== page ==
New racetracks in India
Patel knows there is a need for more racetracks to make motorsport more accessible to the fans. “India is a big country, and if you want people from around the country to be a part of it, you need to be closer to their home. In Germany, France or the UK, you have a racetrack one or two hours from your home by car. Whereas in India, you have to take a flight which may take two or three hours to go to another part of the country, and then take the car or the bus to have access to the racetrack.”
“Together with our partners, we’re starting to set up new circuits all around the country. There is going to be the first ever Indian street circuit in Hyderabad, which will be very accessible for fans. And we will create some permanent racetracks, near Coimbatore and Mumbai. We have some really good potential: for the next three to four years, we could have three to four new permanent race tracks. And that will really help the sport to grow.”
With FRIC and Indian F4 being single-make and single-team championships, the aim is to give the same opportunities to all drivers. “When I was younger, I also raced in championships which were single-make, and I straight away felt it was much more down to my performances. Drivers can’t complain anymore about their team, their package, the best you can do is to put your head down and do your best to win the race”, he explained.
The Indian driver thanks Prema Racing for supporting this championship. “It immediately becomes an attractive championship when you know that Prema is involved. Everybody has an equal opportunity to win these championships and it’s a very high-quality package, so that really puts us in an attractive position for drivers.”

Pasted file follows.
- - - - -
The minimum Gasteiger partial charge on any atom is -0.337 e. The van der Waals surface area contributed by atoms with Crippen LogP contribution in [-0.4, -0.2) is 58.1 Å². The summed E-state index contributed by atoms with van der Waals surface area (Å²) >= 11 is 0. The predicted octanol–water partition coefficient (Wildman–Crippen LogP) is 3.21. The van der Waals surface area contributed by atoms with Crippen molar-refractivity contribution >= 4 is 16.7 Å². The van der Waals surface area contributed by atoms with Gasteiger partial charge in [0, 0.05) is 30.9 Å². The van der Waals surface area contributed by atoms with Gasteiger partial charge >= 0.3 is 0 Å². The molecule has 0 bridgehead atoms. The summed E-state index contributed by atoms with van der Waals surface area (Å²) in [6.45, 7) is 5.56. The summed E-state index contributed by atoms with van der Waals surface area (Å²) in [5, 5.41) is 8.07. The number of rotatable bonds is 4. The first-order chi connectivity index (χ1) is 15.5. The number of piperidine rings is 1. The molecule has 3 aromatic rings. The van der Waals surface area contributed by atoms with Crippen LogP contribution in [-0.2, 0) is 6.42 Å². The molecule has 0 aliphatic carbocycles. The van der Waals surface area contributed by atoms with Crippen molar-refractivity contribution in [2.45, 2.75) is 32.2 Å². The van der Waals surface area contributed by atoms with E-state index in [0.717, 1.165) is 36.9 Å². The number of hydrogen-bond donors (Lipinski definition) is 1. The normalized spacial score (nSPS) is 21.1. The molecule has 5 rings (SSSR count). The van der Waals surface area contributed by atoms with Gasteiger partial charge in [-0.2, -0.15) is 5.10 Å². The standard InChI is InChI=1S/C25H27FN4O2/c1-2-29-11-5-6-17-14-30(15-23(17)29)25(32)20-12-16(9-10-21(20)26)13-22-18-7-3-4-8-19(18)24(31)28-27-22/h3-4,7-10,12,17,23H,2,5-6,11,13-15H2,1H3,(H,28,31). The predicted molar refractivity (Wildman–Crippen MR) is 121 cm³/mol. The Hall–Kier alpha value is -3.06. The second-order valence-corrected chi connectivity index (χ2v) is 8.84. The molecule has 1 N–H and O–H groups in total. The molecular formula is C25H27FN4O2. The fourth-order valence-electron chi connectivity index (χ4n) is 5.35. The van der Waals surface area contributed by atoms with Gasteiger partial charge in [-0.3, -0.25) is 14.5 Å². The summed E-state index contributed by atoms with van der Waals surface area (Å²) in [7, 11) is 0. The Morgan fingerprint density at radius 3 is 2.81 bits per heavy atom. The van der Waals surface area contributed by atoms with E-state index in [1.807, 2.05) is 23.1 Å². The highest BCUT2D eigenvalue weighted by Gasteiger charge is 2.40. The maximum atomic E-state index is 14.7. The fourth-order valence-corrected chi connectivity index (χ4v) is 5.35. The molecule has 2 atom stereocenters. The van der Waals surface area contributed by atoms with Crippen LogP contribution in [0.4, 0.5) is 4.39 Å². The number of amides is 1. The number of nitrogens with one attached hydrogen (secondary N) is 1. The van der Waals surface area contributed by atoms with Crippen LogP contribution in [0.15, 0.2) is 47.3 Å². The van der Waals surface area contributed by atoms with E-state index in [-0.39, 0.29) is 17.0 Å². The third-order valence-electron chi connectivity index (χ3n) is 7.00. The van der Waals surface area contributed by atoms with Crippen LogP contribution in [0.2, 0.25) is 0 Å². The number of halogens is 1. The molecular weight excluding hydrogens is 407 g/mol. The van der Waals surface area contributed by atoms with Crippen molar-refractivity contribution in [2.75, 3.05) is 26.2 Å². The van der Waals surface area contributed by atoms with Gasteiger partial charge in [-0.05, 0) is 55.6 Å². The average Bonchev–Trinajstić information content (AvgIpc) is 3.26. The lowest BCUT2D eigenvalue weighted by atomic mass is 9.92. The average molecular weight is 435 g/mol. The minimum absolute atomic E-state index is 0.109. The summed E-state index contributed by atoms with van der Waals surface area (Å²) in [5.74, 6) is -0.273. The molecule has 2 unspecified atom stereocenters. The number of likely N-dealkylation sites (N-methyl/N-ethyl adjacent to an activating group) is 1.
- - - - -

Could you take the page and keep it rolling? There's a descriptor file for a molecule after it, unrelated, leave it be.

Patel also revealed that the driver line-up will mainly be chosen by the organizers of the championships and Prema Racing. “There are a lot of Indian youngsters in go-karts who are looking to take the next step into Indian F4, so it’s down to us to make a shortlist of the drivers, based on their performances. We also would like to have some F4 international drivers.”
“When it comes to FRIC, we don’t have enough Indian drivers right now at this level, so we will mostly see a lot of international drivers coming and taking part in the Formula Regional championship.”
FRIC and Indian F4 are not the first ever Indian feeder series. Until two years ago, the Madras Motor Sports club ran the MRF Challenge, a winter series which welcomed the likes of Mick Schumacher, Pietro Fittipaldi and Conor Daly. What are the differences between these two series?
“MRF Challenge 2000 was a great championship with cars that were very similar to the Formula Renault ones. They also welcomed a lot of drivers from all around the world but unfortunately it didn’t have many Indian drivers. And with new rules, new safety regulations, halo, etc. the cars had become obsolete.
“But as far as our championship goes, it’s more internationally recognised and it is FIA-certified. We basically run the same cars as in British or Italian F4 or in FRECA. And you get as many Super Licence points as other national F4 championships for Indian F4 and as Formula Regional Japan or Americas for FRIC.”
Future and objectives
What are the objectives for the first season of FRIC and Indian F4? “To have an international presence with drivers coming from Europe, America, Asia and obviously India. It will be the best way to see that we are a nation where drivers want to come to race. Ultimately, in the long term, if we can get an Indian driver who comes from these championships and starts winning at an international level: FRAC, FIA F3, F2, etc. that would be the ultimate success.”
Patel is ambitious about the future of FRIC and Indian F4, and could see the series move away from the winter-slot. “Different parts of the country have different weather at the same time of the year. So obviously, with more and more racetracks, we could be able to organise championships that will go on through the course of the year and not only as a winter series.”
Header photo credit: Vaqaas Mansuri